China's new five-year plan period starts in 2011, and local governments across the country are mapping out their own plans. But this year, instead of economic growth, improving people's happiness is on the top of their agendas.
The key to make people happy is to make them rich. From the developed coastal areas to the underdeveloped hinterland, governments at all levels have put their focus on increasing people's income.
According to its new five-year plan, Beijing will lower its GDP growth by one percentage point and raise residents' income by two. Chongqing will restructure its income distribution system and aim to lower the Gini Coefficient from the current 0.42 to 0.35.
A string of measures have also been taken to improve the social security network in order to relieve people's family concerns.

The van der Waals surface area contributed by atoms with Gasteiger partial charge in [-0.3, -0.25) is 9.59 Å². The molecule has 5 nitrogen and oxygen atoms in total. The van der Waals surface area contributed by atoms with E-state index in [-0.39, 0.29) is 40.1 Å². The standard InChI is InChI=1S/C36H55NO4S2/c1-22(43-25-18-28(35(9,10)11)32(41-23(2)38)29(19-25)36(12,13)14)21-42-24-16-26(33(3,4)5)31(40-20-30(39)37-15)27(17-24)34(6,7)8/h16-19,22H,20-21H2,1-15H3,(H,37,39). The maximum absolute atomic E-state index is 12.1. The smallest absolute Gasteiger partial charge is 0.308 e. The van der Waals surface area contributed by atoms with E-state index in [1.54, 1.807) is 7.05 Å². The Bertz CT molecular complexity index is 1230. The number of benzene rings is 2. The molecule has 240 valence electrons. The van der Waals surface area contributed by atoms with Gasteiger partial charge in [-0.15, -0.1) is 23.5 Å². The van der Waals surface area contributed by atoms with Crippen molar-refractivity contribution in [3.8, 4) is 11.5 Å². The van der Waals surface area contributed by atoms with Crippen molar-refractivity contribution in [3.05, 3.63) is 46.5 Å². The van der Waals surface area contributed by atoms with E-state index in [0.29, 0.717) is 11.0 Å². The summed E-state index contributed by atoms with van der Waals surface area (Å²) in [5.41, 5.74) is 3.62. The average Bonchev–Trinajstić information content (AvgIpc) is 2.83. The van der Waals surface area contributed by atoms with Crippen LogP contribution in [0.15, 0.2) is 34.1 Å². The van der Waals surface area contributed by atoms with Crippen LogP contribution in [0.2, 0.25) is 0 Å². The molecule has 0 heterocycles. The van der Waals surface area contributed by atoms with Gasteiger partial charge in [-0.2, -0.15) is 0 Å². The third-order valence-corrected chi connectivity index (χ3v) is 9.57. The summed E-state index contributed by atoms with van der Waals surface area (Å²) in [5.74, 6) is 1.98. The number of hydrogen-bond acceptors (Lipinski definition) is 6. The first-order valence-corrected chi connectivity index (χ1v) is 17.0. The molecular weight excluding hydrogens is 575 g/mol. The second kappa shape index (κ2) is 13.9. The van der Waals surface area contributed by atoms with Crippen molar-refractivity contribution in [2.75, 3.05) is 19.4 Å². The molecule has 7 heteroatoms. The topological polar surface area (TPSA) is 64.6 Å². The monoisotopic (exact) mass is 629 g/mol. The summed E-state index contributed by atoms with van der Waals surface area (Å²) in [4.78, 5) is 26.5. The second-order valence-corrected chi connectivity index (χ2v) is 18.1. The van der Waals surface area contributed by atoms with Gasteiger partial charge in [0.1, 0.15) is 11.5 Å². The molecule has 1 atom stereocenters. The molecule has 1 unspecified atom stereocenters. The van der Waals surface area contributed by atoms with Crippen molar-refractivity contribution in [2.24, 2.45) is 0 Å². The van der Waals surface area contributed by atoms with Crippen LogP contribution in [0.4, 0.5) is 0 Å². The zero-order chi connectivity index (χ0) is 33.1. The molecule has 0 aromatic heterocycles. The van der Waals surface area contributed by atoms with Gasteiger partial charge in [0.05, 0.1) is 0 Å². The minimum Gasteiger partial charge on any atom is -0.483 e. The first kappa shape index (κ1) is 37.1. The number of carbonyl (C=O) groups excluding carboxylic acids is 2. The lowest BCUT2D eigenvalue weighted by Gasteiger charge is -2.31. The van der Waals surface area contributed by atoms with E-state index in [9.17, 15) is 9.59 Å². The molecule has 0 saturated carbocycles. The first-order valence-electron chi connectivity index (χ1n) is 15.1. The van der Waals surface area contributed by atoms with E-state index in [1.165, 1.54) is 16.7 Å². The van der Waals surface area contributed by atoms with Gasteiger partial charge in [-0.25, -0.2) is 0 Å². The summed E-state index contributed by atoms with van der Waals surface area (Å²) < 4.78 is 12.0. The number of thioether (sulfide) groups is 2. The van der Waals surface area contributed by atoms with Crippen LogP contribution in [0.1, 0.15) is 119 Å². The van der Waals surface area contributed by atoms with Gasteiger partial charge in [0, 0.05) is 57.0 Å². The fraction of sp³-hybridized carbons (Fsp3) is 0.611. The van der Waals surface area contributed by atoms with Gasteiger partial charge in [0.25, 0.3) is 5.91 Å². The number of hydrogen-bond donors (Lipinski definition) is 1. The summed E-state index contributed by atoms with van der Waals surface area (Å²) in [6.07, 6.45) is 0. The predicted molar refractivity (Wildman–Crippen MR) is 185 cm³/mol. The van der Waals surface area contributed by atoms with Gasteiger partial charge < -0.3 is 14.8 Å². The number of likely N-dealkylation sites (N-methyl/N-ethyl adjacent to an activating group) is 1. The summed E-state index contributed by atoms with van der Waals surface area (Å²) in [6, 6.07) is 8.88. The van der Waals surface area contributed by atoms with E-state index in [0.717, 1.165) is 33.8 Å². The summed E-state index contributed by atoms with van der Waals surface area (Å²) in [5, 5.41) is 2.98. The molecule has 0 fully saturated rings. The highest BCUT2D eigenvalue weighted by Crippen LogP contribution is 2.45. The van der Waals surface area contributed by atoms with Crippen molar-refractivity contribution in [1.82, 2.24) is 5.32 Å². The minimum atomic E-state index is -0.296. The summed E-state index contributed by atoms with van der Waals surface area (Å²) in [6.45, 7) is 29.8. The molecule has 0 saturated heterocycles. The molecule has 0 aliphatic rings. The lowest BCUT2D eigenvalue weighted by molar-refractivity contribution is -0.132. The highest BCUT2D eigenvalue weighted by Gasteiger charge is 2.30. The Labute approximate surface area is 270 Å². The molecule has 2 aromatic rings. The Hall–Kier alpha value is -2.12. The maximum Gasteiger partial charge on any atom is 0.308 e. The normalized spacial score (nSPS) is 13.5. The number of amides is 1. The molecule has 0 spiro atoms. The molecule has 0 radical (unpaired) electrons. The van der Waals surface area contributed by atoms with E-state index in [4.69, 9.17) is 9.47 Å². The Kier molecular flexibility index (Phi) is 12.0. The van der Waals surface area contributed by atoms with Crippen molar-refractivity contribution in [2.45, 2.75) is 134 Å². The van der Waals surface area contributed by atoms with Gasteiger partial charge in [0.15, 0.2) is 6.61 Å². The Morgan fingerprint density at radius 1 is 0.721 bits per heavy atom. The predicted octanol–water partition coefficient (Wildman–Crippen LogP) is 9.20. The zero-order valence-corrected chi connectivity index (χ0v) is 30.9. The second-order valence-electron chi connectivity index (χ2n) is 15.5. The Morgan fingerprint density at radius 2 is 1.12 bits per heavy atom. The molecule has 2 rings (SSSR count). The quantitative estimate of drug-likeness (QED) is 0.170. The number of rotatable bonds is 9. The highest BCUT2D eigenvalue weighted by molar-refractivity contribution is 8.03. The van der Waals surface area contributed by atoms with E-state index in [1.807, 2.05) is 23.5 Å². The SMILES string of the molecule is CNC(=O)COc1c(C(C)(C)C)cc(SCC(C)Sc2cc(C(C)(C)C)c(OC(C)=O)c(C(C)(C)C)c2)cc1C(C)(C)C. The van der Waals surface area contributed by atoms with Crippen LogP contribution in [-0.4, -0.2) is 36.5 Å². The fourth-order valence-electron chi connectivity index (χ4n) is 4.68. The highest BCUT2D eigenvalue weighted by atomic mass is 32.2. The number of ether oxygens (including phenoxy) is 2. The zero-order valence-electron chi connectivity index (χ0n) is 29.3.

In northern China, Shanxi Province has developed plans to cover freelance, migrant workers and farmers within the social security network, and Shandong Province has promised to enhance its aid to the disadvantaged when prices rise.
Improving services for citizens is another method local governments are focusing on to make people happy.
Guangdong Province in south China has pledged to reform its social system and provide better public services to people, and Anhui Province in southeast China said it would put more emphasis on social management instead of economic development.
According to a survey by the People's Daily Online on Feb. 20, more than 30 percent of the 11,519 respondents chose "economic status," "quality of life" and "public services" as the three primary factors affecting their happiness. Netizens have urged local governments to standardize administration and better fulfill their responsibilities of serving the public.